The United States Secretary of Defense is the civilian head of the Department of Defense, a sprawling government agency which deals with military matters. As head of the Department of Defense, the US Secretary of Defense advises the President of the United States on policy matters, and he or she also works with the Joint Chiefs of Staff, who command the branches of the United States military. This position in the United States government is widely regarded as critical, because the Secretary of Defense has a huge influence on the direction of American military policy.
This is a Cabinet position, which means that the President appoints the US Secretary of Defense, and the United States Congress must confirm the appointment. The Undersecretaries who assist the Secretary of Defense are also subject to confirmation hearings. As with other Cabinet positions, the US Secretary of Defense is part of the line of succession to the Presidency; in the unlikely event that the President, Vice-President, Speaker of the House, President Pro Tempore of the Senate, Secretary of State, and Secretary of the Treasury were all incapacitated, the Secretary of Defense would become the President of the United States.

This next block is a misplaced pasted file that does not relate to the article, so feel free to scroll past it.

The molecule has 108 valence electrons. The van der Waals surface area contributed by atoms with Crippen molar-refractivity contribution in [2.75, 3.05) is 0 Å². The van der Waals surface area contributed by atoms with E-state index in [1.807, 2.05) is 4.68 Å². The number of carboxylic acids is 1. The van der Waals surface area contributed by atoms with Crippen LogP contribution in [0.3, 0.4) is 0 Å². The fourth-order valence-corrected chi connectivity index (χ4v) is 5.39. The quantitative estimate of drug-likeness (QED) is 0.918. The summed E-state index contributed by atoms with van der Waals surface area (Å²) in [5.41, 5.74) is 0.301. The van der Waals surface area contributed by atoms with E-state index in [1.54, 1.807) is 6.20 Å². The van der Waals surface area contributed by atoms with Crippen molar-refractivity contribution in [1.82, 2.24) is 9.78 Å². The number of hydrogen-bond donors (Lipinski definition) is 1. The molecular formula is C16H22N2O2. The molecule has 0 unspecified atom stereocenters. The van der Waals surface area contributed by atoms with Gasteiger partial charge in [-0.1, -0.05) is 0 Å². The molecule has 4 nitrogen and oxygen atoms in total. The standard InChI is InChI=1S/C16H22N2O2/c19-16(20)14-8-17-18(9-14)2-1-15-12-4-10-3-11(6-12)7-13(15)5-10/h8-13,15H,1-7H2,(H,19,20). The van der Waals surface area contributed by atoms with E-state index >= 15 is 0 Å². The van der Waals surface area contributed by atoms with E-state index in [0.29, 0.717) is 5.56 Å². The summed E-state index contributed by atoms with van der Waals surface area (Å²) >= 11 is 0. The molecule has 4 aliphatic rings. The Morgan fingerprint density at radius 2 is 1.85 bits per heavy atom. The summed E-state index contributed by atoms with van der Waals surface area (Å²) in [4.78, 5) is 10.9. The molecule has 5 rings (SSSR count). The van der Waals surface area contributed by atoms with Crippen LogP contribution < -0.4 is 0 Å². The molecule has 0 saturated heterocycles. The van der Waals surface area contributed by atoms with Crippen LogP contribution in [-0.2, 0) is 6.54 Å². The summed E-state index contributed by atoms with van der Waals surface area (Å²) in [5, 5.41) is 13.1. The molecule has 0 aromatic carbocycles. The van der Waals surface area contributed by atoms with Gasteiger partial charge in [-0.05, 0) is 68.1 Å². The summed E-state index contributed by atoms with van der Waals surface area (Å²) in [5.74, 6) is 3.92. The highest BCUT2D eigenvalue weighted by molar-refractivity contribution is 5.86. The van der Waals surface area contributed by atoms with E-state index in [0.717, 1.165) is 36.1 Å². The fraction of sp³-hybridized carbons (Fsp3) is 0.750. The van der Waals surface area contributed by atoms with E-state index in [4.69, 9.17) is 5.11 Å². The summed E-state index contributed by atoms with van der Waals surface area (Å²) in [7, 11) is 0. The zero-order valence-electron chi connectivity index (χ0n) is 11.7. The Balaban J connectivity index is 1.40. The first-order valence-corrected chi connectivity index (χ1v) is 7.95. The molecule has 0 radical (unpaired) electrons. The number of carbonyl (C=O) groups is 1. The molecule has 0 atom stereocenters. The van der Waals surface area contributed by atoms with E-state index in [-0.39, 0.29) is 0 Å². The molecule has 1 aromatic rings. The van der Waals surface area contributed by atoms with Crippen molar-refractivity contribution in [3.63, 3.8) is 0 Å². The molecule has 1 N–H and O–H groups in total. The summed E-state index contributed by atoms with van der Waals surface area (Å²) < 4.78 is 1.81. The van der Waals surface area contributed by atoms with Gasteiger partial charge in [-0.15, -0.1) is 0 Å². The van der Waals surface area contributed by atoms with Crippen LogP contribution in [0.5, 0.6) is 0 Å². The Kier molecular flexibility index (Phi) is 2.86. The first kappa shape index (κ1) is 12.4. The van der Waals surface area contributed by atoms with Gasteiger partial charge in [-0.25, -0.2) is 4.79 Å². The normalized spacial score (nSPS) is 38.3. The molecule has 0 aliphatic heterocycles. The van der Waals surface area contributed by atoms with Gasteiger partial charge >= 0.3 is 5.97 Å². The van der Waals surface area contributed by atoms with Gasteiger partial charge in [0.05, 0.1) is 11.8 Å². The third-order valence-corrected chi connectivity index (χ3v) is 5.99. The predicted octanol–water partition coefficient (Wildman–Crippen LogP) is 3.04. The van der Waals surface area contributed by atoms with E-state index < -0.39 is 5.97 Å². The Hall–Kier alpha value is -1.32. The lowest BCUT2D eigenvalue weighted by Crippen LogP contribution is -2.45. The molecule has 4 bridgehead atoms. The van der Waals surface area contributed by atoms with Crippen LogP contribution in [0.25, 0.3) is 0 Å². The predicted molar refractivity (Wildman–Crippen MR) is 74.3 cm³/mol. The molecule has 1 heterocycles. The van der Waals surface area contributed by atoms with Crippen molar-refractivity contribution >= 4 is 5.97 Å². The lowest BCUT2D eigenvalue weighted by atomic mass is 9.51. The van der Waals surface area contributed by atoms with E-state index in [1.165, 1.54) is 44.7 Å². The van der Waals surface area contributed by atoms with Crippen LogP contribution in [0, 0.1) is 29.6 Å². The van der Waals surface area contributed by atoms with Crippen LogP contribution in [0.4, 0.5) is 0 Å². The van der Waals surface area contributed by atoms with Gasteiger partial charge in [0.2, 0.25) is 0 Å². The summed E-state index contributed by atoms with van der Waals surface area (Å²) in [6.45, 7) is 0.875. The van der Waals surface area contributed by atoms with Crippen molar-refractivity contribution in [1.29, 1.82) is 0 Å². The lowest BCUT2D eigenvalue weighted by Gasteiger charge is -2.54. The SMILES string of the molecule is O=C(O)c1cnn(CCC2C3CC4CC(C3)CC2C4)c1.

As a Cabinet member, the US Secretary of Defense must keep the President advised about important issues which may affect the security and well-being of the United States. Together with the President, the Secretary of Defense comprises the National Command Authority, which has the ability to launch nuclear weapons in the event that the President and the Secretary of Defense agree on such an action. The Secretary of Defense also oversees research and development, training, policies, spending, and other key aspects of the American military.
Policy is one of the most important facets of the work of the US Secretary of Defense. In addition to formulating sound policies for the American military, the Secretary of Defense must also be able to enforce policy, and to demonstrate the importance of such policy to the world. Policies handled by the Department of Defense can range from mundane issues, like proper haircuts for members of the armed forces, to critical decisions like how to handle nuclear weapons.
The position was created in 1947, and, by law, the Secretary of Defense must be a civilian who has not served in the military for at least a decade. Many Secretaries of Defense have had military service, although it is not required, and as of 2008, only one former General, George Marshall, had served in this position. Because the US Secretary of Defense or SecDef holds so much power, the position is considered to be among the “Big Four” on the Presidential Cabinet.